Tuesday, March 09, 2010

Uncanny X-Men #259

[Jason Powell continues to look at every issue of Claremont's X-Men run. This one is short, and he worries this will look like his is phoning it in, but I think he is focused, smart, and can usefully rely on all the writing he has in the can -- there is no reason for him to keep making the same points. Especially when the new point he has here is such good one.]

“Dream a Little Dream”

While Claremont’s messing around with Storm’s age and Psylocke’s ethnicity seems like change just for the sake of it, his concluding narrative turns for Colossus and Dazzler are beautifully conceived. Throughout the Outback era, these were the two characters who – within in the world of the story – were never fully at ease with the path on which they found themselves. Peter was raised to be a farmer, and had a passion for art. Alison was groomed to enter law school, but pursued her passion for music. Both originally set to follow in their parents’ footsteps, both with an artistic bent, they nonetheless became “superheroes” – one out of a sense of duty; the other, desperation.

These parallels had existed all along, but only in “Dream a Little Dream” does Claremont juxtapose the two characters so deliberately. They both emerge from the Seige Perilous in Uncanny 259, in scenarios that allow them to pursue their respective passions. Peter becomes a painter; and Dazzler, a movie star. And while each of them will become involved in action-story tropes over the next couple of issues, there is a sense that the greater burdens associated with their X-affiliations have been lifted.

It’s not hard to see where Claremont’s mind was at this time. He has noted in several places that the key his writing the X-Men for so long was to think of them as real people. (In Patrick Meaney’s interview with Claremont and Ann Nocenti, she confirms that to think of the X-Men as real people was the only way to stay sane while creating the comic book.) For Claremont, Peter’s talent and Alison’s ambition were crucial, humanizing aspects of those characters. Yet the author was now regularly butting heads with an editorial sensibility concerned with the financial bottom line – which, for a superhero comic, means more emphasis on fights and tights (the stuff that sells to teenage boys), and less on characterization.

That conflict must have weighed heavily on Claremont’s mind at this time, and it’s easy to see why the two artistic X-Men receive such kind and empathetic treatment at this point (quite in contrast to what Logan and Betsy endured in the previous few months).

As the most artistic of any character in the X-canon, Peter Rasputin earns the grand prize from the Seige Perilous’ karmic wheel. Within six months, Colossus will have been given a deliberate, explicit, storybook happy-ending as a successful, much celebrated artist, romantically paired with literally the most beautiful woman in the world.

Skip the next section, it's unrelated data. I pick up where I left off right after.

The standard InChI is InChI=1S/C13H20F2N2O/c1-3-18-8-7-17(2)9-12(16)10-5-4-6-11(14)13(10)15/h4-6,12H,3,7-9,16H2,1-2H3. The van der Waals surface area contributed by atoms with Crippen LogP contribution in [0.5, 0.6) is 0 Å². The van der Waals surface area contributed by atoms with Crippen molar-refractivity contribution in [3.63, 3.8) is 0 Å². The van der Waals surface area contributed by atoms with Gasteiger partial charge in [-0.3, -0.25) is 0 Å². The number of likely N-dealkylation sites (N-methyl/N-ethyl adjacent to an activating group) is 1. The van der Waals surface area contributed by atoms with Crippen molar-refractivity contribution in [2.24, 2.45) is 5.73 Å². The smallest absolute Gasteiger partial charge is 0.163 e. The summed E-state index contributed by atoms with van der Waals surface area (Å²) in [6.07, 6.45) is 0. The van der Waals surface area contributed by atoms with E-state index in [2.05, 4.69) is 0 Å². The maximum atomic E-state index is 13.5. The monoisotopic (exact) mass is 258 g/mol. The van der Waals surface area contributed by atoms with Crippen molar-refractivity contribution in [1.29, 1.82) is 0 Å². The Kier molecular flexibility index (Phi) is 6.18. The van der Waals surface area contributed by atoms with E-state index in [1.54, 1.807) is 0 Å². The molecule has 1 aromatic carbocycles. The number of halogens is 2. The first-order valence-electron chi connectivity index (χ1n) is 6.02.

And when Claremont is forced to destroy all of that by bringing Colossus back in Uncanny 279 (as the puppet of a manipulative villain, not insignificantly), it will prove such a painful betrayal that he will quit rather than finish scripting the issue.


Gary said...

I remember hearing that Claremont wrote out Colossus because he didn't like the character, but the interpretation here fits better with what I got out of my later readings of the Colossus story: he's getting a happy ending. The Colossus story? Is over.

And look at what's going to happen when Colossus comes back: Professor Xavier's lament as he rips away the Peter Nicolas facade, bringing back Piotr Nikolievitch, his apology, now clearly not from the Professor, but from the writer. Both of them having their hands forced by manipulative villains into taking away Peter's happy ending. I never saw that before. And even if Fabian Nicieza finished the book, it's pretty clear he picked up on what Claremont had going on there. Wow.

See, this is why this blog is the one good thing about Tuesdays.

scottmcdarmont said...


Happy Belated birthday!

I forgot to send you greetings yesterday.

Evan said...

Around this time, wasn't Simonson using Colossus as Peter Nicolas for the backdrop for some stories in the X-factor book?

When Wolverine and Jubilee reunited with Psylocke, while Banshee and Forge searched for x-men from their now corrupted Muir Island base, it really felt like the inevitable story would be the gradual reuniting of all the characters. As a reader, I certainly felt this pressure to get this arc done with to see where we stood at the end. In context, I understand Claremont's frustration with bringing back Colossus, but thanks to Simonson's stories that taunted the reader about Colossus getting his memory back, his final return seemed more like a relief to me than it was tragic.